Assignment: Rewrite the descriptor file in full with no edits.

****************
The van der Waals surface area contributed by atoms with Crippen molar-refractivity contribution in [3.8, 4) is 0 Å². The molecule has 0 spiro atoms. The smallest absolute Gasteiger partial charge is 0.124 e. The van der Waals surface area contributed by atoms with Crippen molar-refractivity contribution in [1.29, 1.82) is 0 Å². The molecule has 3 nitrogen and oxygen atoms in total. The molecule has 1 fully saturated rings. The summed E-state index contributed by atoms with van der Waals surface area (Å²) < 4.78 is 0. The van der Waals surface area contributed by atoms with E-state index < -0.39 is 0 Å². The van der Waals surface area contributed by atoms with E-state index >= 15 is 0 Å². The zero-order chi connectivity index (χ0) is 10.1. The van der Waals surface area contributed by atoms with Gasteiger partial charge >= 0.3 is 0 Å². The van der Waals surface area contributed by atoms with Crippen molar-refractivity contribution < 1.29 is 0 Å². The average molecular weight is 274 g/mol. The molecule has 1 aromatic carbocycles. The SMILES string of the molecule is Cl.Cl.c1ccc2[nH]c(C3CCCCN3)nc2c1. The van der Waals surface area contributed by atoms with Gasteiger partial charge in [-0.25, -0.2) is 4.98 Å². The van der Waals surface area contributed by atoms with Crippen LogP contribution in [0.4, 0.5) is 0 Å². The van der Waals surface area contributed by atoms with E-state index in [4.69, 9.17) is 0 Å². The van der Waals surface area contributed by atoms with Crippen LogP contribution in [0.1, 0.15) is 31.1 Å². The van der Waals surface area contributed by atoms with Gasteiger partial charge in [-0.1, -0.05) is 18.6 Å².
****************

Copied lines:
The van der Waals surface area contributed by atoms with Crippen molar-refractivity contribution in [3.8, 4) is 0 Å². The molecule has 0 spiro atoms. The smallest absolute Gasteiger partial charge is 0.124 e. The van der Waals surface area contributed by atoms with Crippen molar-refractivity contribution in [1.29, 1.82) is 0 Å². The molecule has 3 nitrogen and oxygen atoms in total. The molecule has 1 fully saturated rings. The summed E-state index contributed by atoms with van der Waals surface area (Å²) < 4.78 is 0. The van der Waals surface area contributed by atoms with E-state index < -0.39 is 0 Å². The van der Waals surface area contributed by atoms with E-state index >= 15 is 0 Å². The zero-order chi connectivity index (χ0) is 10.1. The van der Waals surface area contributed by atoms with Gasteiger partial charge >= 0.3 is 0 Å². The van der Waals surface area contributed by atoms with Crippen molar-refractivity contribution < 1.29 is 0 Å². The average molecular weight is 274 g/mol. The molecule has 1 aromatic carbocycles. The SMILES string of the molecule is Cl.Cl.c1ccc2[nH]c(C3CCCCN3)nc2c1. The van der Waals surface area contributed by atoms with Gasteiger partial charge in [-0.25, -0.2) is 4.98 Å². The van der Waals surface area contributed by atoms with Crippen LogP contribution in [0.4, 0.5) is 0 Å². The van der Waals surface area contributed by atoms with E-state index in [4.69, 9.17) is 0 Å². The van der Waals surface area contributed by atoms with Crippen LogP contribution in [0.1, 0.15) is 31.1 Å². The van der Waals surface area contributed by atoms with Gasteiger partial charge in [-0.1, -0.05) is 18.6 Å².